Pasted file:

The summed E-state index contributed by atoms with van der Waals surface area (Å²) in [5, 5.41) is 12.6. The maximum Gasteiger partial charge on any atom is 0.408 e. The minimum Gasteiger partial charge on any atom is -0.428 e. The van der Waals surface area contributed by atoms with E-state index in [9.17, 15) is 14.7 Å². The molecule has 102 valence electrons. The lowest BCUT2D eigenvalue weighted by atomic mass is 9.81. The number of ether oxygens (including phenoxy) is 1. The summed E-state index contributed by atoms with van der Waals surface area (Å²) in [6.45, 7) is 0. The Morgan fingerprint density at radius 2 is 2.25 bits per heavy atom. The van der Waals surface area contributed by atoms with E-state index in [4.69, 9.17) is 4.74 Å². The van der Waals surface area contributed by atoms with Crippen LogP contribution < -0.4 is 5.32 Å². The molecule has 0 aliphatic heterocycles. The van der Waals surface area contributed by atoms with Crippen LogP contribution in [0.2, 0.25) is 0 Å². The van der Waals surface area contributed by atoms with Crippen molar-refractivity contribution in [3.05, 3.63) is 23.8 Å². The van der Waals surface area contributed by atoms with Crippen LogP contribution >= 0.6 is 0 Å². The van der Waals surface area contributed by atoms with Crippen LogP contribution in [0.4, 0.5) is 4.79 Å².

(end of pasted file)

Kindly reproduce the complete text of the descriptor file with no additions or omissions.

The summed E-state index contributed by atoms with van der Waals surface area (Å²) in [5, 5.41) is 12.6. The maximum Gasteiger partial charge on any atom is 0.408 e. The minimum Gasteiger partial charge on any atom is -0.428 e. The van der Waals surface area contributed by atoms with E-state index in [9.17, 15) is 14.7 Å². The molecule has 102 valence electrons. The lowest BCUT2D eigenvalue weighted by atomic mass is 9.81. The number of ether oxygens (including phenoxy) is 1. The summed E-state index contributed by atoms with van der Waals surface area (Å²) in [6.45, 7) is 0. The Morgan fingerprint density at radius 2 is 2.25 bits per heavy atom. The van der Waals surface area contributed by atoms with E-state index in [4.69, 9.17) is 4.74 Å². The van der Waals surface area contributed by atoms with Crippen LogP contribution < -0.4 is 5.32 Å². The molecule has 0 aliphatic heterocycles. The van der Waals surface area contributed by atoms with Crippen LogP contribution in [0.2, 0.25) is 0 Å². The van der Waals surface area contributed by atoms with Crippen molar-refractivity contribution in [3.05, 3.63) is 23.8 Å². The van der Waals surface area contributed by atoms with Crippen LogP contribution >= 0.6 is 0 Å². The van der Waals surface area contributed by atoms with Crippen LogP contribution in [0.4, 0.5) is 4.79 Å².